While reconstruction affected much of the south, these floods decimated many Sevier County homes, businesses and bridges. For example, the floods greatly damaged on the Harrisburg Covered Bridge and destroyed the Trotter Covered Bridge while also causing some injuries to Trotter’s mills.
Today, we can still see and traverse the still functioning Harrisburg Covered Bridge as it has been repaired and reconstructed many times over the years to remain as a traditional covered bridge. Sadly, the bridge formerly known as Trotter’s Covered Bridge was rebuilt, but not as a covered bridge.
Following the floods and reconstruction, it was only time before more progress would be needed. With J.A. Householder as operator of the mill and D.M. Householder as manager, The Pigeon Forge Mill would contribute much more to the community as the Pigeon Forge Power and Light Co. set up a plant at the mill in 1921. For the next nine years, the site produced electricity for the Pigeon Forge area until The Tennessee Public Service Co. extended power lines to Pigeon Forge in 1930.
It was during 1930 that the mill would change ownership as A.D. Martin, who had held a position with the Little River Lumber Co. for 15 years, purchased new machinery and repaired the property along with assistance from his sons, G.R. Wiley and Frank. With new ownership came a new name for the mill: The Pigeon Forge Milling Company.
At this time of change, Sevier County and the rest of America were in the early years of the Great Depression. The economic breakdown hit every aspect of business and would eventually lead to the Pigeon Forge Milling Co. falling into bank receivership.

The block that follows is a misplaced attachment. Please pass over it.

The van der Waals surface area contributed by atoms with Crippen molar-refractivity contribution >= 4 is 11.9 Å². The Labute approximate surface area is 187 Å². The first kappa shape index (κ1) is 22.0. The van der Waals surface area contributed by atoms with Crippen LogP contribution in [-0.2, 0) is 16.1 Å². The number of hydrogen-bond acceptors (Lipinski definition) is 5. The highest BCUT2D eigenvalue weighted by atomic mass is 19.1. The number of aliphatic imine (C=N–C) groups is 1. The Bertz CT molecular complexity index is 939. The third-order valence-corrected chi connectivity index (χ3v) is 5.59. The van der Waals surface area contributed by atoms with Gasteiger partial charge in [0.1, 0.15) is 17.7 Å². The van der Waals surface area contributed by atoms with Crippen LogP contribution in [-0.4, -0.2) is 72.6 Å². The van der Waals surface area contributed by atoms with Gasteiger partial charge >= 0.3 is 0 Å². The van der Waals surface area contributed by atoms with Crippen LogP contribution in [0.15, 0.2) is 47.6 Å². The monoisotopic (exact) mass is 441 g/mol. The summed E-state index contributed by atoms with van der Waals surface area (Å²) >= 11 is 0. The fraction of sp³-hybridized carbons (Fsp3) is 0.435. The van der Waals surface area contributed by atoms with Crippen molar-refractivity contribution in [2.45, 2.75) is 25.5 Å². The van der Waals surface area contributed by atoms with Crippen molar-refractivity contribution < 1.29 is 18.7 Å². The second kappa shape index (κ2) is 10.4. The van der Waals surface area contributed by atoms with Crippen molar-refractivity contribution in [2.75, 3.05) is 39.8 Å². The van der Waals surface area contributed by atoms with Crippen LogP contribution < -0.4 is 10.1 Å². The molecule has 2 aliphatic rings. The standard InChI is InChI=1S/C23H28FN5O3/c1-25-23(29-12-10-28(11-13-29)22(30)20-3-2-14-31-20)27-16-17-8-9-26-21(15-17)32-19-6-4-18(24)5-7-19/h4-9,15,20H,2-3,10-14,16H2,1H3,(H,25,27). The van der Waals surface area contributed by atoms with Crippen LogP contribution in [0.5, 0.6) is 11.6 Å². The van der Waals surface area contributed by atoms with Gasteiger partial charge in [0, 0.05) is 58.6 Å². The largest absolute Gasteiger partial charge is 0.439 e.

It was during these years that mill operations failed; however, it is always during the darkest hours some small, good thing happens. While the Great Depression had struck America hard, it was in 1933 that Knoxville native Fred Walter Stout purchased the mill. The mill would remain in his family with his daughter and son-in-law, Kathy Simmons and Robert Simmons, operating the mill until 1996.
While Stout and his family owned the mill, its heritage and history earned it a listing on the National Register of Historic Places on June 10, 1975 giving it the distinct honor of being the only property in Pigeon Forge to be awarded the honor.
Although the mill changed ownership in 1996 to Ben Frizzell and A.B. Blanton Jr., it has continued to operate and serve as a treasure to both Pigeon Forge and Sevier County.
Though Sevier County and Pigeon Forge have faced many challenges and changes over the years, the success of The Old Mill is something we can all respect and be thankful for, especially seeing as how it has survived and served as a true instrument to the progress of Pigeon Forge throughout its rich and storied history.
Today, The Old Mill, as well as The Old Mill Square and its businesses, continue to serve not only as an attraction to both locals and tourists from all walks of life but also as a place where history is preserved.
As this year winds down and Pigeon Forge enters into its 50 year anniversary of incorporation, we should all take a moment to celebrate the decades of success The Old Mill has maintained. Not only does the history of The Old Mill illustrate how progress and change can forge an area into a great piece of historical importance, it also shows us how progress is done properly when needed most.
— Brandon Barnes is a Sevier County native and an aspiring writer who currently serves as a special events coordinator for the Pigeon Forge Department of Tourism and Office of Special Events. The Upland Chronicles series celebrates the heritage and past of Sevier County. If you have suggestions for future topics, would like to submit a column or have comments, contact Carroll McMahan at 453-6411 or e-mail to firstname.lastname@example.org; or Ron Rader at 604-9161 or e-mail to email@example.com.
- [S94] Sevier County, Tennessee Census, family 520, page 423a, line 31, 23 Sep 1850.
- [S34] In the Shadow of the Smokies, Smoky Mountain Historical Society, (1993), 312.